The Book of Joan by Lidia Yuknavitch is a weird book… it is another one that I picked up because of The Morning News Tournament of Books (it got knocked out in the first round).  I won’t say that I don’t recommend it, and I think it’s a very interesting book, I just feel like I didn’t get everything the author was doing and I would have actually liked it to be a little longer so I could get a better grasp on this sci-fi dystopian world.

Essenti9780062383273ally, this is a retelling of Joan of Arc, but Joan is a sort of magically powerful young woman (there’s a song in her head that’s the song of the universe? she’s closer to matter than human? I didn’t totally get it) who tried to save earth, but was also kind of an eco terrorist? And she gets burned after all the wars that lead to all the rich people going to live on space stations in the sky while continuing the suck the remaining life from the earth to sustain themselves. The story begins and is told maybe 50/50 with Christine (Christine is also based on a real medieval woman), who is a woman living on one of those space stations, but at age 49 she has only one more year before she’s basically put to death due to like… water shortages and stuff. Through Christine we learn Joan’s story. The book also very quickly builds to a climax, which I won’t really get into or give away.

A lot of the book is about the power of storytelling – in this future, the new literary form is skin grafts, they tell stories literally with their bodies:

[Christine speaking of the two gifts she will give herself for her birthday] The first is a recorded history. Oh, I know, there’s a good chance this won’t attract the epic attention I am shooting for. On the other hand, smaller spectacles have moved epochs. And anyway, I’ve got that gnawing human compulsion to tell what happened.

I am an expert at skin grafting, the new form of storytelling. I intent to leave the wealth of my knowledge and skill behind. And the last of my grafts I intend to be a masterwork.

I didn’t totally get all the references to story telling, but I do agree that people are storytellers, and they stories we tell matter and they shape us and our societies:

At the Waitomo Caves in New Zealand, you said that cave life was like an entire epoch made of womb logic. I though about that for an entire year. I decided you were more brilliant than anyone I’d ever known. I decided you meant that Earth carried other meanings than the ones we used to make culture. That we’d misinterpreted ourselves and taken the story in the wrong directions.

She’ll live. She’ll become. Whatever that ends up meaning. Some story we don’t know yet, untied from all the ones that have come before

Ultimately, oddly because at times this book reminds me of The Handmaid’s Tale (dystopian futures always seem to come back to the power of women’s bodies!), this book is fairly uplifting. The passage I actually marked is all about devastation though…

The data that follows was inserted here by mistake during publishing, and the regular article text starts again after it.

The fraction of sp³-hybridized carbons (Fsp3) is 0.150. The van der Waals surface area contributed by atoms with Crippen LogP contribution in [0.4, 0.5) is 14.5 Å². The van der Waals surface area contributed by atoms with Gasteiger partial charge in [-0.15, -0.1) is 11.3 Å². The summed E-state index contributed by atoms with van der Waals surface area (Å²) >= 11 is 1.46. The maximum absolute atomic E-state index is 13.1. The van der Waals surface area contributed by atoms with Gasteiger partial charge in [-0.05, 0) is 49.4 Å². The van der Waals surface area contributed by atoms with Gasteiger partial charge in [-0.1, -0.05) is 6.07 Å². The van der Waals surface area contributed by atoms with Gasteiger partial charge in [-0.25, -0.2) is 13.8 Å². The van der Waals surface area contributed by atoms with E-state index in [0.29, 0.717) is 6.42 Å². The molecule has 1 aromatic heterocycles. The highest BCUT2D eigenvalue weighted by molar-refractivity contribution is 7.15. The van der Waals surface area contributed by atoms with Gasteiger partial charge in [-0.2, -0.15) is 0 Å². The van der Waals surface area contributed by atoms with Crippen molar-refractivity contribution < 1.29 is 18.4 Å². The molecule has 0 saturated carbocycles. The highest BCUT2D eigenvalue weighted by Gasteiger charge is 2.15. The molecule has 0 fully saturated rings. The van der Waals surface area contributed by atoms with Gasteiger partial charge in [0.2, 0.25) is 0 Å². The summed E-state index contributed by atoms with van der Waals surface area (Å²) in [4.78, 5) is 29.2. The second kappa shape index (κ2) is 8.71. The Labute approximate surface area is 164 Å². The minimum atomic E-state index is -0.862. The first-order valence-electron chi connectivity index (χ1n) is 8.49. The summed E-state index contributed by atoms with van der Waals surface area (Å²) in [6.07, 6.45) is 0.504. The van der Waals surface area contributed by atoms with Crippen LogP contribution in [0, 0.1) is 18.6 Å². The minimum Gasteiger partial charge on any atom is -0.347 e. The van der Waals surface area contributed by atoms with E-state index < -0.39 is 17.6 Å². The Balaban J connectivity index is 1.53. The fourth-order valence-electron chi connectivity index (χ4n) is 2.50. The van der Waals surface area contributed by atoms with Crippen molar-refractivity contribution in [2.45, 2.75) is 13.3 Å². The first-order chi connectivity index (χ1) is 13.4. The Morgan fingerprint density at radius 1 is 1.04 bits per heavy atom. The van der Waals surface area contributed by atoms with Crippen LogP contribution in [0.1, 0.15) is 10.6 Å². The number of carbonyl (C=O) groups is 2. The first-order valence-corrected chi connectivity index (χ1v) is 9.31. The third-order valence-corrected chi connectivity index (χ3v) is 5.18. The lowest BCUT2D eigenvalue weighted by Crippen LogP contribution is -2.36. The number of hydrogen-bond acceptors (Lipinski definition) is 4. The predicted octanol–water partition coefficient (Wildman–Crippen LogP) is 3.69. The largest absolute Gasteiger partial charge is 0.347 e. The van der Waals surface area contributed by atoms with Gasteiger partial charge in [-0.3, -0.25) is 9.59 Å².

Earth is a cemetery. There is nothing to say. Nothing to say about all of this empty. There was no proper eulogy. I think of all the so-called lifeless planets out there floating in space. Was this really the end of our story? To join the galaxies of spinning, floating planets home to nothing, to no one but the elements that comprised us? We deserve it. For what we’ve done to each other. For what we did to this orb we found ourselves inhabiting. This beautiful, godforsaken place where once there was life.

This particular story doesn’t end that way.  Although I sort of very much identify with this as the story of where we as humans may really be going — our current story seems to lead to environmental devastation. But Joan’s story suggests the possibility of re-birth. Of course, without magical people, the best we may be able to hope for is an amazing speciation event (shout out to The Sixth Extinction! The Earth might be really cool and will definitely be different in another 65 million years if we don’t totally blow it up with nuclear weapons!).

Oh and of course, there was a dead mom in this book. There’s always a dead mom:

Joan walked straight back into the fray that day, her hand still bloody with dead mother muck. … Joan put her lips to the earth, almost like she was giving the earth mouth-to-mouth. Then everything everywhere burst into flames. … “There are no more mothers,” Joan said, and in her voice was rage as old as Earth’s canyons, cut by erosion and place tectonics and the force of water. And yet her emotions were still those of a teen , unable to contain what raged inside her body.

As you, I think, can tell, this is sort of an interesting and beautifully written book — I didn’t totally get it. But I love the way this particular moment is written, Joan having lost her mother saying “There are no more mothers.” It resonates with me so much; her innocence and her childhood are gone, and suddenly she sees that everyone’s innocence is gone, and this is how she phrases it.

So, read it if you like dystopian novels of good quality and UNDER 300 pages! Which considering the length of many sci-fi books, makes this one quite unique.

Currently Reading: Tiny Beautiful Things: Advice on Love and Life from Dear Sugar and about to start The Haunting of Hill House. Although I have so many books out of the library right now, who knows what I’ll finish first…